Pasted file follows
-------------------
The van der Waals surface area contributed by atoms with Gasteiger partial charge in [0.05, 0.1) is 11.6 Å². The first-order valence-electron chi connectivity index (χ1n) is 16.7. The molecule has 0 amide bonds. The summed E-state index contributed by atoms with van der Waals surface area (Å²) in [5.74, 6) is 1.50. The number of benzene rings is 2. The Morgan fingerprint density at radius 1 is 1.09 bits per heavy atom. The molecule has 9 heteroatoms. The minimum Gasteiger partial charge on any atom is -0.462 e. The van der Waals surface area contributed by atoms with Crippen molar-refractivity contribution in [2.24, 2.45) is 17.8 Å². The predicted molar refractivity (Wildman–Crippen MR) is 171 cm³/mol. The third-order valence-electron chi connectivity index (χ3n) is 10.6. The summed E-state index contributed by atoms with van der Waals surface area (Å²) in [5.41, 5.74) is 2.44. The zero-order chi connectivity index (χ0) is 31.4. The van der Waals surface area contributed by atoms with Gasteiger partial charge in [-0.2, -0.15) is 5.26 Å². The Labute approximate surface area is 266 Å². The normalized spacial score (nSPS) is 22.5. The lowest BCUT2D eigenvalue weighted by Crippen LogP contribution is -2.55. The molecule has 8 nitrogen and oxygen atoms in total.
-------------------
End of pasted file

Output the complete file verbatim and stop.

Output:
The van der Waals surface area contributed by atoms with Gasteiger partial charge in [0.05, 0.1) is 11.6 Å². The first-order valence-electron chi connectivity index (χ1n) is 16.7. The molecule has 0 amide bonds. The summed E-state index contributed by atoms with van der Waals surface area (Å²) in [5.74, 6) is 1.50. The number of benzene rings is 2. The Morgan fingerprint density at radius 1 is 1.09 bits per heavy atom. The molecule has 9 heteroatoms. The minimum Gasteiger partial charge on any atom is -0.462 e. The van der Waals surface area contributed by atoms with Crippen molar-refractivity contribution in [2.24, 2.45) is 17.8 Å². The predicted molar refractivity (Wildman–Crippen MR) is 171 cm³/mol. The third-order valence-electron chi connectivity index (χ3n) is 10.6. The summed E-state index contributed by atoms with van der Waals surface area (Å²) in [5.41, 5.74) is 2.44. The zero-order chi connectivity index (χ0) is 31.4. The van der Waals surface area contributed by atoms with Gasteiger partial charge in [-0.2, -0.15) is 5.26 Å². The Labute approximate surface area is 266 Å². The normalized spacial score (nSPS) is 22.5. The lowest BCUT2D eigenvalue weighted by Crippen LogP contribution is -2.55. The molecule has 8 nitrogen and oxygen atoms in total.